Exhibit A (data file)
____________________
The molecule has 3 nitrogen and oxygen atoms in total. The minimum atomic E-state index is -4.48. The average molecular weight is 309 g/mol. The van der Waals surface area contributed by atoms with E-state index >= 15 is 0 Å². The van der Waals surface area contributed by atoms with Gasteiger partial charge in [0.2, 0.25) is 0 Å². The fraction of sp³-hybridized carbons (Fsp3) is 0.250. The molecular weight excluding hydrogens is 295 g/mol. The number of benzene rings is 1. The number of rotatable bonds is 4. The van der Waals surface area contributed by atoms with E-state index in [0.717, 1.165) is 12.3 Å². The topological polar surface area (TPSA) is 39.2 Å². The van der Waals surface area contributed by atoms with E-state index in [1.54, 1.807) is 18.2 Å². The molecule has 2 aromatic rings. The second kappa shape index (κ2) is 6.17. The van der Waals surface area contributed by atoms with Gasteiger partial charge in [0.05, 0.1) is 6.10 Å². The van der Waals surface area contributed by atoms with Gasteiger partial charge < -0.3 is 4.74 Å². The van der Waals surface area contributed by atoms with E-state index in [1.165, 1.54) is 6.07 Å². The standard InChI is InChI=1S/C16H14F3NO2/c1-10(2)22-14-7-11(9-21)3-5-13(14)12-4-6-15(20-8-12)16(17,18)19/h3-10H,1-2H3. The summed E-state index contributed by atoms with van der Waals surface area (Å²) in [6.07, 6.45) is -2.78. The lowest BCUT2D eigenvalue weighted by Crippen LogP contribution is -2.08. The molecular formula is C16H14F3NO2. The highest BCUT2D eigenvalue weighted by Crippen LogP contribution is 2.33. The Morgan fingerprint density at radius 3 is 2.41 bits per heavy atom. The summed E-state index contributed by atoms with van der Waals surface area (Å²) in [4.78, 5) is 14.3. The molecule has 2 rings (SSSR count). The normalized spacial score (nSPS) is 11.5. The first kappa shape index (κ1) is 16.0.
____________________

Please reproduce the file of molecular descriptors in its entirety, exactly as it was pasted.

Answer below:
The molecule has 3 nitrogen and oxygen atoms in total. The minimum atomic E-state index is -4.48. The average molecular weight is 309 g/mol. The van der Waals surface area contributed by atoms with E-state index >= 15 is 0 Å². The van der Waals surface area contributed by atoms with Gasteiger partial charge in [0.2, 0.25) is 0 Å². The fraction of sp³-hybridized carbons (Fsp3) is 0.250. The molecular weight excluding hydrogens is 295 g/mol. The number of benzene rings is 1. The number of rotatable bonds is 4. The van der Waals surface area contributed by atoms with E-state index in [0.717, 1.165) is 12.3 Å². The topological polar surface area (TPSA) is 39.2 Å². The van der Waals surface area contributed by atoms with E-state index in [1.54, 1.807) is 18.2 Å². The molecule has 2 aromatic rings. The second kappa shape index (κ2) is 6.17. The van der Waals surface area contributed by atoms with Gasteiger partial charge in [0.05, 0.1) is 6.10 Å². The van der Waals surface area contributed by atoms with Gasteiger partial charge < -0.3 is 4.74 Å². The van der Waals surface area contributed by atoms with E-state index in [1.165, 1.54) is 6.07 Å². The standard InChI is InChI=1S/C16H14F3NO2/c1-10(2)22-14-7-11(9-21)3-5-13(14)12-4-6-15(20-8-12)16(17,18)19/h3-10H,1-2H3. The summed E-state index contributed by atoms with van der Waals surface area (Å²) in [6.07, 6.45) is -2.78. The lowest BCUT2D eigenvalue weighted by Crippen LogP contribution is -2.08. The molecular formula is C16H14F3NO2. The highest BCUT2D eigenvalue weighted by Crippen LogP contribution is 2.33. The Morgan fingerprint density at radius 3 is 2.41 bits per heavy atom. The summed E-state index contributed by atoms with van der Waals surface area (Å²) in [4.78, 5) is 14.3. The molecule has 2 rings (SSSR count). The normalized spacial score (nSPS) is 11.5. The first kappa shape index (κ1) is 16.0.